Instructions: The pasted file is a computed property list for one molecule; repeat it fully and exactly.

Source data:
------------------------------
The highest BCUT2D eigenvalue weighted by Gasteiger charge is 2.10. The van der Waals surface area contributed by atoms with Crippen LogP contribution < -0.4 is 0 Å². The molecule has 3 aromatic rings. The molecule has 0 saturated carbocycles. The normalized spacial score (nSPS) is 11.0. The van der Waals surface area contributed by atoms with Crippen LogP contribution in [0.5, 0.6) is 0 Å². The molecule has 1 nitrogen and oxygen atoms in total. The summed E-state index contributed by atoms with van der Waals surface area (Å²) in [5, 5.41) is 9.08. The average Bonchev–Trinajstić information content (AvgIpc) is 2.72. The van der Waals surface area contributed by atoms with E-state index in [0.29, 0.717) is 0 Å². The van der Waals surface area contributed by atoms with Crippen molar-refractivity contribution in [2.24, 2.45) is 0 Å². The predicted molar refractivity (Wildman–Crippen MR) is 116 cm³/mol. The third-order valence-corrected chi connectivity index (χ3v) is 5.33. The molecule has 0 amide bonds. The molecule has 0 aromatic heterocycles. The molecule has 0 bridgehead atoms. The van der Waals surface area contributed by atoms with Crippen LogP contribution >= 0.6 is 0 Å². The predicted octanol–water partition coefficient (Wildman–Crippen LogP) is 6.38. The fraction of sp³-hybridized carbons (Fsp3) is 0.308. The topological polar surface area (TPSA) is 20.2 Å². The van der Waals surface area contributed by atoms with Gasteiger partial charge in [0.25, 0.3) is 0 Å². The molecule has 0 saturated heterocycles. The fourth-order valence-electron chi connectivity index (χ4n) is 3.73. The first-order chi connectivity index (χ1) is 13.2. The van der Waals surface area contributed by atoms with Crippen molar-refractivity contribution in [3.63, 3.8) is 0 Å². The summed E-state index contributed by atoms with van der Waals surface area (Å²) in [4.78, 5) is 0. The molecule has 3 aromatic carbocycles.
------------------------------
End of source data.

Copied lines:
The highest BCUT2D eigenvalue weighted by Gasteiger charge is 2.10. The van der Waals surface area contributed by atoms with Crippen LogP contribution < -0.4 is 0 Å². The molecule has 3 aromatic rings. The molecule has 0 saturated carbocycles. The normalized spacial score (nSPS) is 11.0. The van der Waals surface area contributed by atoms with Crippen LogP contribution in [0.5, 0.6) is 0 Å². The molecule has 1 nitrogen and oxygen atoms in total. The summed E-state index contributed by atoms with van der Waals surface area (Å²) in [5, 5.41) is 9.08. The average Bonchev–Trinajstić information content (AvgIpc) is 2.72. The van der Waals surface area contributed by atoms with E-state index in [0.29, 0.717) is 0 Å². The van der Waals surface area contributed by atoms with Crippen molar-refractivity contribution in [2.24, 2.45) is 0 Å². The predicted molar refractivity (Wildman–Crippen MR) is 116 cm³/mol. The third-order valence-corrected chi connectivity index (χ3v) is 5.33. The molecule has 0 amide bonds. The molecule has 0 aromatic heterocycles. The molecule has 0 bridgehead atoms. The van der Waals surface area contributed by atoms with Crippen LogP contribution >= 0.6 is 0 Å². The predicted octanol–water partition coefficient (Wildman–Crippen LogP) is 6.38. The fraction of sp³-hybridized carbons (Fsp3) is 0.308. The topological polar surface area (TPSA) is 20.2 Å². The van der Waals surface area contributed by atoms with Gasteiger partial charge in [0.25, 0.3) is 0 Å². The molecule has 0 saturated heterocycles. The fourth-order valence-electron chi connectivity index (χ4n) is 3.73. The first-order chi connectivity index (χ1) is 13.2. The van der Waals surface area contributed by atoms with Crippen molar-refractivity contribution in [3.63, 3.8) is 0 Å². The summed E-state index contributed by atoms with van der Waals surface area (Å²) in [4.78, 5) is 0. The molecule has 3 aromatic carbocycles.